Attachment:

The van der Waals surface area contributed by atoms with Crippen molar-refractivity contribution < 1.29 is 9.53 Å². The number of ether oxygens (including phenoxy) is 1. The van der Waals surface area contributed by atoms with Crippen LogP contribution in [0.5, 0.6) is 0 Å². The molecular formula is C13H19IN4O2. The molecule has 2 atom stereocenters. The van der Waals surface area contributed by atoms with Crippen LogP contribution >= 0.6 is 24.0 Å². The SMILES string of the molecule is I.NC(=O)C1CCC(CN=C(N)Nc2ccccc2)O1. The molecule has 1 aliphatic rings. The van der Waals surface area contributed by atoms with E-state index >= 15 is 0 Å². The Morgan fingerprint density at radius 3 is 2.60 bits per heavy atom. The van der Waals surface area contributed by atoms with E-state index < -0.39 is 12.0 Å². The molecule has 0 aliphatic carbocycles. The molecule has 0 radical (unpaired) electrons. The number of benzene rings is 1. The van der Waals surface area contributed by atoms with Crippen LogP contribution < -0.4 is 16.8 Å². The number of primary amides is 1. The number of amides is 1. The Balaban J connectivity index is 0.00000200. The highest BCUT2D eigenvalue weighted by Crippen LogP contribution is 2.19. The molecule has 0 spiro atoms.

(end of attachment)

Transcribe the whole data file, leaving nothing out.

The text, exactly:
The van der Waals surface area contributed by atoms with Crippen molar-refractivity contribution < 1.29 is 9.53 Å². The number of ether oxygens (including phenoxy) is 1. The van der Waals surface area contributed by atoms with Crippen LogP contribution in [0.5, 0.6) is 0 Å². The molecular formula is C13H19IN4O2. The molecule has 2 atom stereocenters. The van der Waals surface area contributed by atoms with Crippen LogP contribution >= 0.6 is 24.0 Å². The SMILES string of the molecule is I.NC(=O)C1CCC(CN=C(N)Nc2ccccc2)O1. The molecule has 1 aliphatic rings. The van der Waals surface area contributed by atoms with E-state index >= 15 is 0 Å². The Morgan fingerprint density at radius 3 is 2.60 bits per heavy atom. The van der Waals surface area contributed by atoms with E-state index < -0.39 is 12.0 Å². The molecule has 0 aliphatic carbocycles. The molecule has 0 radical (unpaired) electrons. The number of benzene rings is 1. The van der Waals surface area contributed by atoms with Crippen LogP contribution < -0.4 is 16.8 Å². The number of primary amides is 1. The number of amides is 1. The Balaban J connectivity index is 0.00000200. The highest BCUT2D eigenvalue weighted by Crippen LogP contribution is 2.19. The molecule has 0 spiro atoms.